As a result, Deputy Secretary of State at that time John D. Negroponte wrote a letter to Armenian President Serzh Sargsyan in December 2008 expressing "deep concerns about Armenia's transfer of arms to Iran which resulted in the death and injury of U.S. soldiers in Iraq." The cable indicates that "in 2007 some of these weapons were recovered from two Shia militant attacks in which a U.S. soldier was killed and six others were injured in Iraq." One Western diplomat familiar with the incident said the United States had multiple streams of intelligence connecting the Armenian arms shipments to Iran with the deaths of U.S. soldiers in 2007 in Iraq. When Secretary of State Condoleezza Rice confronted President Sargsyan with this intelligence in 2008 on the sidelines of the U.N. General Assembly, he denied knowing anything about the matter.[8] In a letter to Sargsyan, Secretary Rice wrote: "Such cooperation with Iran, a known state sponsor of terrorism and supplier of arms to terrorist groups and other non-state actors, is unacceptable," instructing US diplomats to pressure the Armenian leadership to take responsibility for the transfer, and threaten it with sanctions.[9] Assistant Secretary Fried, Deputy Assistant Secretary Bryza, and then Ambassador Yovanovitch also raised deep concerns about Armenia's transfer of arms to Iran which resulted in the death and injury of US soldiers in Iraq.[4]

American intelligence revealed and documented almost all of the details concerning the Armenian weapons deal. The finding confirm that the RPG-22 anti-tank rockets were manufactured at the Vazovski Mashinostroitelni Zavodi, and that the machine guns were manufactured by the Bulgarian weapons manufacturer Arsenal. Upon the purchase and subsequent shipment of the weapons to Armenia, they were immediately shipped to Iran. The transaction was made between the partially state-owned company Zao Veber and Abbas Abdi Asjerd, an Iranian arms dealer. It is alleged that the weapons were paid for by the Iranian government, but the money trail was covered by having it go through an Armenian bank.[9]

Expressing the frustration of the US government, Negroponte wrote to Sargsyan: "Notwithstanding the close relationship between our countries, neither the Administration nor the U.S. Congress can overlook this case... The direct role of high-level Armenian officials and the link of the weapons to an attack on U.S. forces make this case unique and highly troubling. ...By law, the transfer of these weapons requires us to consider whether there is a basis for the imposition of U.S. sanctions. If sanctions are imposed, penalties could include the cutoff of U.S. assistance and certain export restrictions."[8]

The Deputy Secretary noted to Sargsyan that a team will be sent to Armenia to seek written agreement that Armenia will take steps to ensure that it will not become a source of weapons for Iran or other states or groups of concern and that the team would also present additional information that would clarify why the United States is convinced that the transfers happened and make it unreasonable for Sargsyan to continue his denials.[4] According to Der Spiegel, due to the arms transfer to Iran, Sargsyan bore partial responsibility for killing or wounding American soldiers.[9]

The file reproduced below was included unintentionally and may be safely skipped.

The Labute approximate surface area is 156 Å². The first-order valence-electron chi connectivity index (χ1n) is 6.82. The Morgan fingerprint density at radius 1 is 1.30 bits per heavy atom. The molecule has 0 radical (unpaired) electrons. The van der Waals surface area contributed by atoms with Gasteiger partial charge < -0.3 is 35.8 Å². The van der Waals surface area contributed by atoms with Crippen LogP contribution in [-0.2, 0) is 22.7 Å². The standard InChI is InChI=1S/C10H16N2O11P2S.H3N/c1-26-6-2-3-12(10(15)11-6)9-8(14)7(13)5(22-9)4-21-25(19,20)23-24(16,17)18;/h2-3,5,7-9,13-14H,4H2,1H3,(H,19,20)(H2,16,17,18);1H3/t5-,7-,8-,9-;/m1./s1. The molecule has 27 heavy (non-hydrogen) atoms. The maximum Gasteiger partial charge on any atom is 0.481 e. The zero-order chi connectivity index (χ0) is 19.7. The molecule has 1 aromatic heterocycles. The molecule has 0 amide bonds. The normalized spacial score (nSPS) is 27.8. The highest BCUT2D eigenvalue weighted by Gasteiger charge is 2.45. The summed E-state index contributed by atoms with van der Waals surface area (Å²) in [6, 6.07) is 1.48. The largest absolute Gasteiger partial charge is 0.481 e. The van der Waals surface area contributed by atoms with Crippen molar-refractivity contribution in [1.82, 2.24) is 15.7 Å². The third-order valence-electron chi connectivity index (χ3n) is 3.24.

At a January 14, 2009 meeting with US envoy Mahley with Sargsyan and NSS Chairman Gorik Hakobyan, the Armenian leadership was presented with evidence of weapons purchased by Armenia, shipped to Iran and recovered from Iran-backed Iraqi insurgent groups which fought against US troops in Iraq. Hakobyan had tried to lay the blame on Bulgaria for diverting the responsibility from Armenia's involvement but Ambassador Mahley presented facts showing the arms transfer and serial numbers of weapons were used to kill a US soldier in an armed attack on US troops on January 31, 2008. US military personnel continued to recover arms from the Sargsyan deal at the hands of Iraqi insurgents. One instance was the recovery of an arms cache in Baghdad on February 15, 2008 which belonged to the Hizballah Brigades - an Iranian-backed Iraqi militant group. Among mostly Iran manufactured weapons in the raid were six Bulgarian RPG-22 anti-tank weapons, production lot and serial numbers of which indicated they were produced by the Bulgarian firm which sold the weapons to Armenia. Similar finds were in mid-March 2008 in Baghdad, when two RPG-22 launch tubes were recovered during the ambush of US troops resulting in injuries of American soldiers. The lot and serial numbers matched and handwritten on both launchers was the Arabic message "Rejoice - Islamic Resistance of Iraq - Hizballah Brigades".[10]

However, in the course of the investigation, Armenian officials accepted the US recommendations regarding border security and unannounced visits by US experts.[11]

Principal U.S. embassy officials

  • Ambassador - John A. Heffern
  • Chargé d'affaires a.i.--Joseph Pennington
  • Political/Economic Chief—
  • Assistance Coordinator—
  • Consular Officer—
  • Management Officer—Robert Frazier
  • Regional Security Officer—Gordon Goetz
  • USDA Marketing Assistance Project Director—Sean Carmody
  • USAID Director—
  • Public Affairs Officer—Thomas Mittnacht

Armenian officials


The U.S. Embassy is located in Yerevan, Armenia. The Armenian Embassy is in Washington, D.C.

See also


  1. ^
  2. ^ U.S. Global Leadership Project Report - 2012 Gallup
  3. ^
  4. ^ a b c
  5. ^
  6. ^
  7. ^
  8. ^ a b
  9. ^ a b c
  10. ^
  11. ^

 This article incorporates public domain material from websites or documents of the United States Department of State (Background Notes).

External links

  • History of Armenia - U.S. relation
  • Embassy of the United States in Armenia
  • Embassy of the Republic of Armenia in the United States of America

Media related to at Wikimedia Commons